I doubt that . Indeed, you should too. It is extremely unlikely that I am the only one holding such a view although I may be the only one crass enough to voice it here. From an ideological view it's likely anyone moderately right of centre probably shares the view that he was an ineffectual meddler. The centre itself would be more evenly shared. Left of centre probably think he's a saint.

You then go on to basically address the we 'cannot know what we do not know' issue.
I reply like this.

I use the titular 'chump' for a reason. It's a continuous reminder that the vast majority of us are not that clever. We are in effect, at best iterative machines that adapt or learn based upon trial and error. Offering a bow of acknowledgement to the exceptions that exist. In that, we continually overestimate our abilities to make rational decisions and we overestimate how much of our 'success' is attributable to our decision making and how much is simply random.

Now in terms of what we cannot know we can start from that point of 'decision making' and move onwards accepting that much of what we try to do we cannot know how it will work out, but we can know that most of it will fail. Your argument would appear to be that we should simply ignore that and do it anyway as we don't know which bit's will fail. Yet as traders we don't do that. We don't take all possible trades . We use the iterative process to filter them into a system which reduces our propensity to waste resources. I think politicians would benefit greatly from being traders before they become politicians. It would counter their ideological certainties. Encourage them to understand their fallabilities and definitely be willing to consider alternative outcomes thus identifying what would otherwise be unforeseen consequences. It might push them to do far less on the understanding that their decision to engage does have an high failure rate simply because their decision making is highly fallible. I think my criticism of Benn and indeed many politicians is they do do harm first simply by doing too much. They justify their political existence by action as opposed to inaction even if more inaction would often be the systematic 'winning' outcome. Indeed to revert to trading as an example. Do you think you would have a positive winning outcome if you based your action / decision making upon an ideology(experential bias) as opposed to a rule based system ;) Well politicians appear to think so if we take what they say at face value.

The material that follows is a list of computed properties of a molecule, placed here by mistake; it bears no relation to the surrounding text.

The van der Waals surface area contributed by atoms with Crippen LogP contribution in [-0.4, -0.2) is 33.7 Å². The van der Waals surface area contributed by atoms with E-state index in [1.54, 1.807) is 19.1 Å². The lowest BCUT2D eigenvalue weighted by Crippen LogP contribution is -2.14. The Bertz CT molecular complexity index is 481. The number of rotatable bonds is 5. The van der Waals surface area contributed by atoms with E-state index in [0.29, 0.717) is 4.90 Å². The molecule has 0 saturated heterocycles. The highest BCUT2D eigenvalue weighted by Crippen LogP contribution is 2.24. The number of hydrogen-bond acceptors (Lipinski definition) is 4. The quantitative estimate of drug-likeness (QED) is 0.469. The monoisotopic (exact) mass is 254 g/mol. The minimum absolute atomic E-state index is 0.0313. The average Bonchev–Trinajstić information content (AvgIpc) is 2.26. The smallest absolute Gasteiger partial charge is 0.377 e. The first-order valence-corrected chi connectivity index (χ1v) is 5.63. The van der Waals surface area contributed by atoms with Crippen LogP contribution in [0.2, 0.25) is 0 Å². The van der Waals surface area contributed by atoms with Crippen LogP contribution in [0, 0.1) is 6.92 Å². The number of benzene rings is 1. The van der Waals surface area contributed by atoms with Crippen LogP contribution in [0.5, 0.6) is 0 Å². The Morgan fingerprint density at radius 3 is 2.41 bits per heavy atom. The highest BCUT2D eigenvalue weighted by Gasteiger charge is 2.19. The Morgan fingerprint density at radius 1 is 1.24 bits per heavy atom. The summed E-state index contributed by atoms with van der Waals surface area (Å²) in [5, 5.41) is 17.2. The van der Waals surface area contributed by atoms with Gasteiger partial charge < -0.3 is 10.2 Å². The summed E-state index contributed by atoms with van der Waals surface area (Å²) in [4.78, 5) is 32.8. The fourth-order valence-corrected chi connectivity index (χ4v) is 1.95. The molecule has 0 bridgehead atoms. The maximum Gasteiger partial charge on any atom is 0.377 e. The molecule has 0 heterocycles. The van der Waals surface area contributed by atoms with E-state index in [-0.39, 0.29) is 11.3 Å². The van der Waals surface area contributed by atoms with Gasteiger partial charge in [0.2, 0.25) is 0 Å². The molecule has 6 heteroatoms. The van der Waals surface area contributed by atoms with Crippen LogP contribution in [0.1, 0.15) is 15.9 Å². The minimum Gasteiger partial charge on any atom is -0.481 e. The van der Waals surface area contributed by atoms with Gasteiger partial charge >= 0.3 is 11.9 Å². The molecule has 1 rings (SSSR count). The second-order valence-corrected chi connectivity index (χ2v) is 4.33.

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Splitlink

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10,850 1,233
I am on record, somewhere, as having said that I did not like MT, because of some of her privatisation policies of public companies, ones which have done the country no good. Yet, she meant well. I believe that Putin means well for his country, as well. So it was with Tony Benn. He was a terrible government minister and one of the participants of a split Labour Party that won Maggie the election. Yet, I am sure that he wanted the best for the UK, So RIP.

I am reminded, in Spanish politics, of Santiago Carrillo who was an utterly ruthless Communist Comissar. How anyone could have any affection for this man, I do not know, but, once democracy was established, after Franco's death, up he popped, as large as life, and became one of those intellectuals, surrounded in tobacco smoke, pondering on the problems of the day. Did he mean well? I'm sure that he did and it is all water under the bridge, anyway.
 

0007

Senior member
2,376 660